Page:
Medline: 7884428

The abstract Journal of Clinical Oncology 13(3): 671-680, 1995. is available online.

The fulltext Journal of Clinical Oncology 13(3): 671-680, 1995. may be available online for subscribers.

Organ-function preservation in advanced oropharynx cancer: results with induction chemotherapy and radiation.

Pfister DG, Harrison LB, Strong EW, et al.


To evaluate the feasibility and efficacy of a strategy using induction chemotherapy followed by radiation therapy (RT) as a means of organ-function preservation in patients with advanced oropharynx cancer.

Patients and Methods:
From January 1983 to December 1990, 33 patients with advanced squamous cell oropharynx cancer whose appropriate surgical management would have required a tongue procedure and potential total laryngectomy were treated with one to three cycles of cisplatin (CDDP)-based induction chemotherapy. Patients with a complete response (CR) or partial response (PR) at the primary site then received definitive external-beam RT with or without interstitial implant with or without neck dissection with surgery to the primary tumor site reserved for disease persistence or relapse; patients with less than a PR after chemotherapy had appropriate surgery and postoperative RT recommended.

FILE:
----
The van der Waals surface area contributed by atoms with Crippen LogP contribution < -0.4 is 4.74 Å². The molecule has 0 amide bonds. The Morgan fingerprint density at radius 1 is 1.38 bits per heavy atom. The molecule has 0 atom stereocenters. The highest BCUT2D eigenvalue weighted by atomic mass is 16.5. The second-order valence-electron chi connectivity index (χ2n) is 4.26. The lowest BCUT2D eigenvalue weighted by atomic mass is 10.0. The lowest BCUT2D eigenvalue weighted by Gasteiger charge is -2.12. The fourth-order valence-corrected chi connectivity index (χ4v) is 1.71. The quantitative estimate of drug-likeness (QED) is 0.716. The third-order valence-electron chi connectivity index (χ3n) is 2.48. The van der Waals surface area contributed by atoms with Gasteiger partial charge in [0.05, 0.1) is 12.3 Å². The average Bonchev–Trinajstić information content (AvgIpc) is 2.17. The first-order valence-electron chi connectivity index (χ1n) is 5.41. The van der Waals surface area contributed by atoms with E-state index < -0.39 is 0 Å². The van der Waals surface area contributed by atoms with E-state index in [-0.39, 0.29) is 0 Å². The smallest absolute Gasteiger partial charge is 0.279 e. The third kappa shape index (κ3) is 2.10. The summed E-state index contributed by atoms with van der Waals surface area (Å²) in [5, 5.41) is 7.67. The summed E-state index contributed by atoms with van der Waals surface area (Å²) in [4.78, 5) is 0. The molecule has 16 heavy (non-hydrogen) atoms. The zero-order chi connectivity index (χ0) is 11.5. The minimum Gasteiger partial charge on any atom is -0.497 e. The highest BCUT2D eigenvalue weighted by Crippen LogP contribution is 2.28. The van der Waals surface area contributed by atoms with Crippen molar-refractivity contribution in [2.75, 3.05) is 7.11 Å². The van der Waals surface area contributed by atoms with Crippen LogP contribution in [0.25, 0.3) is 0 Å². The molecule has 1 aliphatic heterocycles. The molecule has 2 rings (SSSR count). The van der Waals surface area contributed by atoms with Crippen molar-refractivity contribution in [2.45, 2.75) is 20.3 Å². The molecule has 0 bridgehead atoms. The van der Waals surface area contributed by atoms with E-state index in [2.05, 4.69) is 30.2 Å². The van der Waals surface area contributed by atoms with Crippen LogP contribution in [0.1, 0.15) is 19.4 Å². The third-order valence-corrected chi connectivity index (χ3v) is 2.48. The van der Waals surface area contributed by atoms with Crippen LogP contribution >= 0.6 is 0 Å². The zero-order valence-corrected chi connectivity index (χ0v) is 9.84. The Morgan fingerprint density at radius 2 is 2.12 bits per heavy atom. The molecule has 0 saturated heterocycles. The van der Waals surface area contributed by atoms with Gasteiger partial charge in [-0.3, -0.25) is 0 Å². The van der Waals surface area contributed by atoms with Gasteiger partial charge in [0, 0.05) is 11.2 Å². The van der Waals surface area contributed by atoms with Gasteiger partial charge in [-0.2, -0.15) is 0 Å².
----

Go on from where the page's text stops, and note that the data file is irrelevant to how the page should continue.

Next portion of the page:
With a median follow-up period of 6.2 years, actuarial overall and failure-free survival rates at 5 years are 41% and 42%, respectively. Chemotherapy toxicity contributed to the death of two patients and was possibly a factor in two others. Local control was achieved in 14 patients (42%) without any surgery to the larynx or tongue. Among 13 patients currently alive, all had a preserved larynx and only one required tongue surgery; 12 of 13 have speech subjectively described as always understandable; and nine of 13 have no significant restrictions in their diet.

This treatment program is feasible and effective in patients with advanced oropharynx cancer and produces an excellent functional outcome in most long-term survivors. Modifications to optimize patient selection, minimize toxicity, and improve local control are indicated. The relative toxicity, efficacy, and functional outcome provided by this and other chemotherapy and RT programs versus either standard surgery and/or RT options can only be addressed in a randomized comparison of these therapies.

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Dr. G. Quade